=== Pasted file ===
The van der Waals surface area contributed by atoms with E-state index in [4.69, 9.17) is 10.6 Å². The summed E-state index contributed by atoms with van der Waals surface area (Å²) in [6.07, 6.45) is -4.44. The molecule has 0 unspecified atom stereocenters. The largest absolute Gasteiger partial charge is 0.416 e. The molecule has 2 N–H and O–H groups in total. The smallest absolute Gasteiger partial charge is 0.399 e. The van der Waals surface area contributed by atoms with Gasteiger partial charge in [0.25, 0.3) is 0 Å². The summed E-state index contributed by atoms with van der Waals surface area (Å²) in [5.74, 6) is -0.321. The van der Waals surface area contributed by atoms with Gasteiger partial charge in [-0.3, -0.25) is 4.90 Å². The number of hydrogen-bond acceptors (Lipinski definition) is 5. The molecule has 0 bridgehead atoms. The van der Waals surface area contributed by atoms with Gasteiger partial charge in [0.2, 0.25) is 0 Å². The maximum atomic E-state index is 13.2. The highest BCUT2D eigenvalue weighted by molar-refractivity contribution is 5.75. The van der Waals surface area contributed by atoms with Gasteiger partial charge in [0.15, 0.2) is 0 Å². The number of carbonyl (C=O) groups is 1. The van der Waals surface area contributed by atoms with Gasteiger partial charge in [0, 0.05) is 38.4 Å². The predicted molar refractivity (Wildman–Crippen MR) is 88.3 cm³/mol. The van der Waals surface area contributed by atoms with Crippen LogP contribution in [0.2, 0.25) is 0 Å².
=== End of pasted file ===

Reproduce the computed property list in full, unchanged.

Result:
The van der Waals surface area contributed by atoms with E-state index in [4.69, 9.17) is 10.6 Å². The summed E-state index contributed by atoms with van der Waals surface area (Å²) in [6.07, 6.45) is -4.44. The molecule has 0 unspecified atom stereocenters. The largest absolute Gasteiger partial charge is 0.416 e. The molecule has 2 N–H and O–H groups in total. The smallest absolute Gasteiger partial charge is 0.399 e. The van der Waals surface area contributed by atoms with Gasteiger partial charge in [0.25, 0.3) is 0 Å². The summed E-state index contributed by atoms with van der Waals surface area (Å²) in [5.74, 6) is -0.321. The van der Waals surface area contributed by atoms with Gasteiger partial charge in [-0.3, -0.25) is 4.90 Å². The number of hydrogen-bond acceptors (Lipinski definition) is 5. The molecule has 0 bridgehead atoms. The van der Waals surface area contributed by atoms with Gasteiger partial charge in [0.2, 0.25) is 0 Å². The maximum atomic E-state index is 13.2. The highest BCUT2D eigenvalue weighted by molar-refractivity contribution is 5.75. The van der Waals surface area contributed by atoms with Gasteiger partial charge in [0.15, 0.2) is 0 Å². The number of carbonyl (C=O) groups is 1. The van der Waals surface area contributed by atoms with Gasteiger partial charge in [0, 0.05) is 38.4 Å². The predicted molar refractivity (Wildman–Crippen MR) is 88.3 cm³/mol. The van der Waals surface area contributed by atoms with Crippen LogP contribution in [0.2, 0.25) is 0 Å².